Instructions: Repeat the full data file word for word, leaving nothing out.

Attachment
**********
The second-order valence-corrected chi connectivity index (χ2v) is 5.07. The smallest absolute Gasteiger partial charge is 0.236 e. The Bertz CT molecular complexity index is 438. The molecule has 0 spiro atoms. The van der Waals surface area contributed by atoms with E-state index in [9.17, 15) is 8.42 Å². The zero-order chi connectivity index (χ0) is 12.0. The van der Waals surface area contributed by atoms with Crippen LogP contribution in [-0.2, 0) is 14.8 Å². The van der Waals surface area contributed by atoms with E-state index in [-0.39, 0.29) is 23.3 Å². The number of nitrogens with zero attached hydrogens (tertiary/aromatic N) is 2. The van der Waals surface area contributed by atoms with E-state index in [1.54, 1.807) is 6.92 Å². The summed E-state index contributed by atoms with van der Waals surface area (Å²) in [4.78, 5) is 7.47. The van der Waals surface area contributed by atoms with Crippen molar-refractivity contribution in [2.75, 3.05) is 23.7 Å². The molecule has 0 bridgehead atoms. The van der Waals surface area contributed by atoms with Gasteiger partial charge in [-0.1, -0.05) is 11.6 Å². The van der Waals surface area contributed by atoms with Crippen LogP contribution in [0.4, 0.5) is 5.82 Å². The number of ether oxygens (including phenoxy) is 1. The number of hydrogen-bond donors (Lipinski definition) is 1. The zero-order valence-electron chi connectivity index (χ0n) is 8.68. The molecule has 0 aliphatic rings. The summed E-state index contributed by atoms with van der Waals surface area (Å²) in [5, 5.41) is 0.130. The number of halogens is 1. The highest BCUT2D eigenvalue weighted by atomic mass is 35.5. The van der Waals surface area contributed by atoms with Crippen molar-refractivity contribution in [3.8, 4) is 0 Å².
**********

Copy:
The second-order valence-corrected chi connectivity index (χ2v) is 5.07. The smallest absolute Gasteiger partial charge is 0.236 e. The Bertz CT molecular complexity index is 438. The molecule has 0 spiro atoms. The van der Waals surface area contributed by atoms with E-state index in [9.17, 15) is 8.42 Å². The zero-order chi connectivity index (χ0) is 12.0. The van der Waals surface area contributed by atoms with Crippen LogP contribution in [-0.2, 0) is 14.8 Å². The van der Waals surface area contributed by atoms with E-state index in [-0.39, 0.29) is 23.3 Å². The number of nitrogens with zero attached hydrogens (tertiary/aromatic N) is 2. The van der Waals surface area contributed by atoms with E-state index in [1.54, 1.807) is 6.92 Å². The summed E-state index contributed by atoms with van der Waals surface area (Å²) in [4.78, 5) is 7.47. The van der Waals surface area contributed by atoms with Crippen molar-refractivity contribution in [2.75, 3.05) is 23.7 Å². The molecule has 0 bridgehead atoms. The van der Waals surface area contributed by atoms with Gasteiger partial charge in [-0.1, -0.05) is 11.6 Å². The van der Waals surface area contributed by atoms with Crippen LogP contribution in [0.4, 0.5) is 5.82 Å². The number of ether oxygens (including phenoxy) is 1. The number of hydrogen-bond donors (Lipinski definition) is 1. The zero-order valence-electron chi connectivity index (χ0n) is 8.68. The molecule has 0 aliphatic rings. The summed E-state index contributed by atoms with van der Waals surface area (Å²) in [5, 5.41) is 0.130. The number of halogens is 1. The highest BCUT2D eigenvalue weighted by atomic mass is 35.5. The van der Waals surface area contributed by atoms with Crippen molar-refractivity contribution in [3.8, 4) is 0 Å².